To continue my analogy it is like saying that a theatre is not a theatre because you look at it from backstage, or when there is no play being put on. Roleplaying is a mostly intangible, etheric thing. It becomes real in the moment, not in text or rules or settings. Looking for it in those places is a relatively fruitless endeavour but that doesn't mean they don't provide a framework or inspiration for it, and if that is the purpose it is designed, Huzzah! You've found a roleplaying game.

    7. @Rabid: I agree that role-playing games cannot be divorced from the social context they occur in and emerge from.

      I also agree that a game's written rules are not what make it a role-playing game (that is, they don't put RP in RPG), and that there may be rules that make it easier to emerge than others (I think it happens to be a very elusive connection, though, for there is no clear answer to what exact rules work so).

      However, I remain unconvinced that the absence of clear win/lose conditions or the co-operative aspect would work as a sort of catalyst to facilitate role-playing. I am not categorically opposed to the idea, though, I just don't see the connection (cf. Agon or Rune vs. Dear Esther or Banished).

    8. This comment has been removed by the author.

    9. The connection I am drawing is this:

      Roleplaying requires (by necessity of more or less infinite choice) loose, interpretive methods of resolving conflicts, whether that be by universal resolution mechanics that can be tailored to just about any situation quickly, on-the-fly rulings or consent between players and referees.

      Unclear/open-ended win/lose conditions and the co-operative aspect are also suited to that kind of environment where stricter, competitive play is not. There is a lot of overlap in terms of approach.

      (I deleted the previous comment because immediately after posting I realized I'd garbled the whole thing right in the middle of a paragraph. My apologies.)

  5. Narrowly looking at the tail end of your conversation with Mr. Wick regarding the public airing of partially-formed potentially-crazy ideas, I think there is a lot of value to be had in having live-fire idea-testing, but it's best to do so in a more anonymous environment. Can you post the same crazy idea as "John Doe" and defend it or win supporters? Without the benefit of your existing cachet of reputation? The same idea expressed by Zak S. is very different when posted on as opposed to when published as an editorial attributed to Jimmy Carter in the New York Times. The primary reason the chess article is seen as relevant is that John Wick wrote it, more so than the contents themselves. The contents are debatable and interesting, but the fact that RPG Luminary John Wick expressed them is the hook that draws your attention to the matter. Nobody cares what John Fitzgerald has to say about rules interpretations in the new version of D&D. Many more people care what Mike Mearls says.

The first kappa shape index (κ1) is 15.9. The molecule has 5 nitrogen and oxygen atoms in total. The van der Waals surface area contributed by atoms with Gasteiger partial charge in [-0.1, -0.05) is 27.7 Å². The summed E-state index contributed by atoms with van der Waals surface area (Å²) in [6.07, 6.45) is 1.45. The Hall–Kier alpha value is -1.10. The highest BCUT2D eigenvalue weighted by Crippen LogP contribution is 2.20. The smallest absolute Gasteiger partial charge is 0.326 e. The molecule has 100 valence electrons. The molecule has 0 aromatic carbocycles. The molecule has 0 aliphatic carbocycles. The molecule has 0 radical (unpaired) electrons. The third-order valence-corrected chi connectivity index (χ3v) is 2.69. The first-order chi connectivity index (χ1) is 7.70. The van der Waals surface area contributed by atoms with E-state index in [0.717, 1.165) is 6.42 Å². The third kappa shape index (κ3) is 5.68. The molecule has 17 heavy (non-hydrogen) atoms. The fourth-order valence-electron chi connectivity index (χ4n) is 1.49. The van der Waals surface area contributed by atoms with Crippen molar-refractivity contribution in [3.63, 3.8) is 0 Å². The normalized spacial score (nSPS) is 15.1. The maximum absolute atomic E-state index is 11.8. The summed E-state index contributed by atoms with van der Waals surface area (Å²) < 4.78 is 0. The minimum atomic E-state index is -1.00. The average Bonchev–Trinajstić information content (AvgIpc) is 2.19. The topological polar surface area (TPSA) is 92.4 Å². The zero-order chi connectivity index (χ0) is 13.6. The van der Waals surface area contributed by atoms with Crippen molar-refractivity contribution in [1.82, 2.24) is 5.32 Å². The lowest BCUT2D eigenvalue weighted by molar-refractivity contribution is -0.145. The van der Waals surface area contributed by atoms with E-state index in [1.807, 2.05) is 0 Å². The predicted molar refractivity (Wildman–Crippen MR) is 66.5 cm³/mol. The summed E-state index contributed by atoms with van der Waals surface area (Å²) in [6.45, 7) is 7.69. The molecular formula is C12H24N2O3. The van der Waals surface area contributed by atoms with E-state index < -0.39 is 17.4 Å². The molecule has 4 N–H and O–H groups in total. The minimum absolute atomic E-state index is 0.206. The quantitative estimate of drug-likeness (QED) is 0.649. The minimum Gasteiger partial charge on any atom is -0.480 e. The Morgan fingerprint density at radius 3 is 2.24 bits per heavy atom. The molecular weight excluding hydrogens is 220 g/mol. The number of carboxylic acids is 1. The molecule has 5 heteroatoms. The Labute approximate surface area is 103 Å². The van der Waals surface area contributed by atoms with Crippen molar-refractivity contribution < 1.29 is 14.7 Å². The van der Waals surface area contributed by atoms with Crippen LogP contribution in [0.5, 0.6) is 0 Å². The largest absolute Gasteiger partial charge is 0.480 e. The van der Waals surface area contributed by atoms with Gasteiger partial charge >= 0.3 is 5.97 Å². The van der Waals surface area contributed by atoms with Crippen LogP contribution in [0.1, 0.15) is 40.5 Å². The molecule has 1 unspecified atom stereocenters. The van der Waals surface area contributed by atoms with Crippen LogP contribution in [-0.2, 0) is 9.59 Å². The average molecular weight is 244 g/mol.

1. I think there's no good argument for posting half-baked ideas but doing it under an anonymous name is probably better than doing it as A Game Designer.

  6. This was a really, really great post. I think John Wick had some valuable questions and insight, but I think he made some assumptions and sweeping generalizations. I did appreciate his perspective and I appreciate his side of the conversation.

    Zak, I think your arguments about the game rules fostering roleplaying and creating an atmosphere where roleplaying naturally happens, rather than mechanically necessitating roleplaying were critical. Maybe the game mechanics don't explicitly reward roleplaying, but instead create scenarios and referee empowerment that both encourage roleplaying.

    in the end, D&D IS a roleplaying game, and the first mass-produced and pop-culture RPG. That some people can play the game as a war game or board game doesn't detract from its place as THE crucial roleplaying game.

  7. I am about twenty minutes into the recording. Jesus Wilhelm Christ, listening to Wick is annoying. You had more patience with that nonsense than I would have.

    1. Whatever you think of the way Wick talks, it's that patience that separates a useful from a useless debate.

      Wick had the patience to talk about the crazy thing he said--that is what makes him head and shoulders better than the zillion other internet rubes slinging half-baked ideas around.

      If you can't stand the heat, don't start a fire.

  8. "There is no fluff in an RPG" is now my mantra.

  9. One point from the LBBs:

    "We urge you to refrain from writing for rule interpretations or the like unless you are absolutely at a loss, for everything herein is fantastic, and the best way is to decide how you would like it to be, and then make it just that way."

    There is your tactical infinity codified in the "Afterward" (sic).